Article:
The Sunday night drama plugging the gap left by Bodyguard

Jenna Coleman and Ewen Leslie Image copyright Synchronicity Films Ltd/Lachlan Moore
Image caption Jenna Coleman and Ewen Leslie lead the cast of The Cry

A stressful long-haul flight from Glasgow to Australia with a 10-week-old baby was the inspiration for the BBC's latest big-hitting Sunday night drama.

Filling the gap left by the smash-hit series Bodyguard, The Cry is a four-part psychological thriller starring Doctor Who's former assistant Jenna Coleman.

The "excruciating" scene on the plane is a pivotal part of episode one, during which a young family is travelling from Scotland to Australia.

When they arrive in Australia the new parents, Joanna (Coleman) and Alistair (Ewen Leslie), face a tragedy that changes their lives and their marriage forever.

Image caption Helen Fitzgerald has lived in Glasgow for 27 years

It was adapted from a novel written by Glasgow-based Australian Helen Fitzgerald who admits the flight was "100%" based on personal experience.

"I have a photo of me and my daughter on exactly that flight when she was 10 weeks old and she cried all the time," Ms Fitzgerald, who appeared on BBC Scotland's Timeline programme.

Describing it as a "pressure cooker environment", she said other passengers were extremely annoyed with her.

"I felt like a complete and utter failure as a mother," she added.

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Media captionThe trailer for the new BBC drama The Cry

In The Cry, Joanna is exhausted, tired, isolated and not coping with her new baby who cries throughout the flight.

"I wrote that scene first in the book and it's just kind of 30 pages just on an aeroplane with a crying baby," the author said.

In the TV series, she said the scene was "excruciating and that's exactly what it should be".

Image copyright Synchronicity Films Ltd/Mark Mainz
Image caption The Cry was filmed in Glasgow and in Point Loinsdale in Australia

The series was filmed in Glasgow - Ms Fitzgerald's home of 27 years - and Point Loinsdale, her hometown in the Australian state of Victoria.

"It's quite incredible that it's my hometown there and my hometown here," she said.

"And the flight and everything, it does feel like I'm watching my life - though obviously I haven't got any nasty secrets."

But she said the Australian director Glendyn Ivin wanted to make both locations look slightly unreal and disconnected.

"That's how it does feel when you've got a new baby - and you add on top of that a 21-hour flight," she said.

Image copyright Synchronicity Films Ltd/Mark Mainz

Ms Fitzgerald, who despite her Australian accent has lived in Glasgow for longer than her native country, was working as social worker in the city when The Cry was published in 2013.

It was quickly picked up by developers keen to bring it to TV screens but she decided to not to get involved with the process.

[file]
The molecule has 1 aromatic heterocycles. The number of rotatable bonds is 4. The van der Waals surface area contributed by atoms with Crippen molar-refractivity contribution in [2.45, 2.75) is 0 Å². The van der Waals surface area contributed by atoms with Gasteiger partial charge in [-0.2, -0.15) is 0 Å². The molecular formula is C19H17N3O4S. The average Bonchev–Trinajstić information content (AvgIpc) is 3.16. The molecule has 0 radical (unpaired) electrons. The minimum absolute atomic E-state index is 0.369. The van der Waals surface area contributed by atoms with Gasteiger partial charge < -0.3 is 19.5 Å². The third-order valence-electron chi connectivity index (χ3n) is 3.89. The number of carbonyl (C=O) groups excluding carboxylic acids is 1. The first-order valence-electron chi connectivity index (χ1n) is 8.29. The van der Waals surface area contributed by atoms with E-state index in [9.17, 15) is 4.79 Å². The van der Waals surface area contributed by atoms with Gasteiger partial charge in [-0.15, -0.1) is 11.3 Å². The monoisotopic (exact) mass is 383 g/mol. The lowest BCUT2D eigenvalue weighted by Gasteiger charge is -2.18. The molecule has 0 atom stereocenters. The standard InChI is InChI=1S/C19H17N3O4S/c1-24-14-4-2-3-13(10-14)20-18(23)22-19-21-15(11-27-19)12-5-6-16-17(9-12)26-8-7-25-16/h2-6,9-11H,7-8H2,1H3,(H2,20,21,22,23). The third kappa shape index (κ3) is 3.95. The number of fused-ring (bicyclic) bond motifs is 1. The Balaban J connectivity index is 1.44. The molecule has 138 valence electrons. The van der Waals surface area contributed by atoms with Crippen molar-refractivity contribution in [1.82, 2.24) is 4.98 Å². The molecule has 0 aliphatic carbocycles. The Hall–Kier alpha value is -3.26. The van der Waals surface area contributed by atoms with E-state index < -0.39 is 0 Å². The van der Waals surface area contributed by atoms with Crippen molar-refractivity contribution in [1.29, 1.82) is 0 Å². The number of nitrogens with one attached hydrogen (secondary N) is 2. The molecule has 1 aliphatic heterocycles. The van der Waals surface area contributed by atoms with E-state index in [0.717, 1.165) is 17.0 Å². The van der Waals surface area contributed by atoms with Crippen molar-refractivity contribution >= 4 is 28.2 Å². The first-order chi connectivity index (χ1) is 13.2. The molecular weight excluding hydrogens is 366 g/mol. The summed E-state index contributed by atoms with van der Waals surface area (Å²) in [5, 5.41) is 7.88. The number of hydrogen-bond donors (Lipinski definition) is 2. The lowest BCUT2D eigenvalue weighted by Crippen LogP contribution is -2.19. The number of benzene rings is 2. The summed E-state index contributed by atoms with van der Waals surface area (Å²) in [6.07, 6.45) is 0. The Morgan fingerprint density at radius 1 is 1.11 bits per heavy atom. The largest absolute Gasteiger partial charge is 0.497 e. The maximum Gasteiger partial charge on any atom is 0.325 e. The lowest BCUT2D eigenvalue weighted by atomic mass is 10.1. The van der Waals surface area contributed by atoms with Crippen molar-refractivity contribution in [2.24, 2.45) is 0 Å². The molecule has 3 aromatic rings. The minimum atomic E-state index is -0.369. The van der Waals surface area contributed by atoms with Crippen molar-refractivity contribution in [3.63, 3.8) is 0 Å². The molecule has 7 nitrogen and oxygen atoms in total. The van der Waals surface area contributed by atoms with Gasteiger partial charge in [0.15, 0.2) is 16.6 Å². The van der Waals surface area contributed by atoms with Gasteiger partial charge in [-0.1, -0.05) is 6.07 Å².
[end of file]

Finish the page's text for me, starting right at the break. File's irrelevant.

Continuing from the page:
She only watched the series for the first time a month ago but is clearly delighted with how it worked out.

"It's not just a relief - I couldn't get over it," she said, knowing that screen adaptations can end up very different to their source material.

"All the plot points are there, what's important about the characters are there but not only that - it's enhanced so much," she said.

'Over the moon'

"The directors and the actors and every single element of it and Jacquelin Perske's script really brought it to life like I could never have imagined."

She was especially delighted with the casting of Asher Keddie - "Australia's Olivia Colman" - as Alistair's ex-wife, Alexandra.

"I've written tonnes of books and I've never cast anybody in my head," she said.

"A lot of writers don't usually. Probably because you're usually writing about yourself, I think.

"But I hadn't pictured anyone but Asher. So when I wrote Alexandra's character, I absolutely had her in my character. I was over the moon when I heard she was on board."

Image copyright Synchronicity Films Ltd/Lachlan Moore
Image caption Helen Fitzgerald described Asher Keddie as Australia's answer to Olivia Coleman

But of course the big question for viewers is: can The Cry follow the success of Jed Mercurio's Bodyguard?

The series, featuring Elderslie-born Richard Madden, was the most-watched BBC drama since the Dr Who Christmas episode in 2008.

An audience of 11 million tuned into the last five minutes of the final episode as it reached its much-anticipated climax last Sunday.

Ms Fitzgerald knows there will be pressure on The Cry to perform well in the ratings.

But she added: "I'm not even entering into that competition.

"What did they get - 10.7 or 11 million viewers or something? Which is just phenomenal and it was a great show, I loved it.

"And this was a great show too - hopefully people will tune in. But I'm not going to set myself up for that kind of competition."

Despite that, she admitted that it was "nerve-wracking but exciting" waiting for the reaction to the series.

"When I saw it myself I was filled with excitement and adrenaline but it is making me feel slightly sick."

The Cry will be available on the BBC iPlayer shortly after broadcast

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